Gerbils are very hardy animals and may not suffer from any problems during their lives. It is important though to provide a good, balanced diet that is designed for gerbils. Your gerbil enclosure should be cleaned regularly and be positioned in a part of the home that is neither too damp or too dry. Stress should be avoided at all times because this can contribute to a lowering of defences against illness.
It is a good idea to check your gerbils over each day and record any instances of problems developing. For example you may want to record that one gerbil is getting a little larger than it was previously - a sure sign of dietary imbalance.We are going to run through the different areas that will need to be checked, the possible problems that may be found and the steps you should take.
Look carefully at your gerbils eyes. These should be clear and bright, without any signs of discharges etc. If there are any discharges, this could be a sign of an allergy or a cold. In either case, take steps to improve the environment. If this is a cold, take your gerbil to a vet.
Gerbil Wounds & Scratching
Look over all of your gerbil for signs of wounds or scratching. If you find anything, this could be the result of fighting or self inflicted. You will notice fighting activity very easily and if blood is drawn then you should separate the combatants. Gerbils can inflict wounds to themselves - the most common of which is scratching their ears and cutting themselves with their sharp claws. Use an antiseptic on minor wounds, but consult a vet in more serious cases.
Look that the droppings that your gerbils have produced. These should be dry and like miniature pellets. If these are soft, runny and there is a smell in their enclosure, this will indicate a serious situation that will need to be handled swiftly. Serious conditions will also be given away by soiling around the hindquarters of your gerbils. This condition could be Tyzzer's disease. Tyzzer's requires swift veterinary treatment, or all of your gerbils could perish as a result of the condition.
Gerbil Loss Of Weight
If one of your gerbils is losing weight this could be a result of a broken incisor tooth. When this happens the other incisor grows into the area where the other tooth was preventing your gerbil from feeding. Take to a vet and the overgrown tooth will be trimmed.
Gerbil Reproductive Organs
Examine these and if there is any sign of inflammation take the effected gerbil to a vet for treatment.
Listen to your gerbil. If you can hear a 'clicking' or rattling sound this will betray a chest infection. This occurs usually in very young or older gerbils. Take the effected gerbil to a vet and then follow the resulting antibiotic treatment carefully.
Your gerbils may develop a sore nose at some point. This usually indicates some form of allergy. It could be something that you are using in the room where your gerbils are - like an aerosol or household polish - or it could be something in the enclosure itself. From long experience we have found that the best way to track down the cause is to remove everything from the enclosure and place unscented tissues in the enclosure. If the problem clears up in a few days you know that it was something in the enclosure, if not it could be something outside the enclosure. Possible causes in the enclosure could be wood shavings - Cedar or Pine. Treat the condition promptly with an antiseptic ointment.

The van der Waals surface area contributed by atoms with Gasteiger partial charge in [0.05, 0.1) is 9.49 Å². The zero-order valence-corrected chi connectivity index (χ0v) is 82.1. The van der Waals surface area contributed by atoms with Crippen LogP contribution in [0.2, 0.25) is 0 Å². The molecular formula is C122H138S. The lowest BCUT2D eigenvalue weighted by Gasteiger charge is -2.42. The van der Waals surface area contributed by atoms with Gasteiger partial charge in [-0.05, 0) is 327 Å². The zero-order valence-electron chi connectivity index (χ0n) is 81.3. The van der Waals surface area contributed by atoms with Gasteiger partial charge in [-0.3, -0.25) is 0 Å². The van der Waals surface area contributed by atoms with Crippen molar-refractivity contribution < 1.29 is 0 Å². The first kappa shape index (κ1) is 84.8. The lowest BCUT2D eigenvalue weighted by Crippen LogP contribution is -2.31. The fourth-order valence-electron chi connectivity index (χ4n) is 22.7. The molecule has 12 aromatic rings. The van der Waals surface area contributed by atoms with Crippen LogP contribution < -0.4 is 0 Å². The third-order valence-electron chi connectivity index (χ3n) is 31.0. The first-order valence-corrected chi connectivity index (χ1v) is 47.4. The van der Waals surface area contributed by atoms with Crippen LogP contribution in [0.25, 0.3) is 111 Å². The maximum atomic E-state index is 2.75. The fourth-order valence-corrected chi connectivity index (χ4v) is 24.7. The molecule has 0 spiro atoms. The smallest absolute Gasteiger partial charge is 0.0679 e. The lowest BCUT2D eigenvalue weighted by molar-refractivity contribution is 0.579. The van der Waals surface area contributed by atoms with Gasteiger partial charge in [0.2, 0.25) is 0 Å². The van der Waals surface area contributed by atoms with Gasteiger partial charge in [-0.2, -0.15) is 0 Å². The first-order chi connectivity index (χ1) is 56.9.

Gerbil Scent Gland
On the underside of your gerbil there is a small slit. This alarms people at first, but it is perfectly normal - it is their scent gland. Normally this should be yellow-green in colour and covered over by fur. Your Gerbils will use this to mark out their territory, but sometimes this will develop a tumour. This starts out small and pink in colour, but grows larger in time. Seek veterinary help swiftly to remove the tumour.
Gerbils can get tumours in a number of places on their bodies. These will be betrayed by knobbly areas which you will clearly be able to feel. These tend to occur fairly frequently in gerbils, as they do in other rodents. Consult with your vet on the best course of action.
Gerbils can suddenly go rigid and stop, as though suffering from a stroke. After a while this passes and your gerbil returns to normal. Stressful conditions can cause this problem, including placing a gerbil into an environment that it is unsure about. For example we have known gerbils display this condition when placed into wide areas for exercise - one minute they are in the safety of their enclosure and then they are faced with the wide world - yikes!! Gerbils can also display this condition if they are attacked suddenly by another gerbil. Always pick a gerbil up that is suffering from this condition and keep them warm, until it passes - at which point they will suddenly come to life.
Gerbil Coat Condition
Your gerbil coat should be a matt colour, with an ever so slight sheen. If your gerbils display an oily coat then this will betray a poor environment that has excessive moisture. Always provide a good environment and place chinchilla dust into their enclosure. If you notice any bald patches on any of your gerbils this could be ringworm. Take infected gerbils to a vet promptly.
Gerbil tails should be straight and have some hairs all along it. There should be a slight tuft at the end. If your gerbil is deliberately barbering their tail you should take steps to put this right. If your gerbil loses part of its tail, this should heal by itself after a while, though you may want to see a vet to make sure everything is okay.
Gerbil Claws & Paws
Check your gerbils claws. These should be sharp and not excessively long. Ensure that there are wooden features in the enclosure to help file these down.
Gerbil Inner Ear
If your gerbil is moving around with it's head tilted to one side and maybe moving in circles, this indicates an inner ear problem. See your vet to enable your gerbil to receive prompt treatment.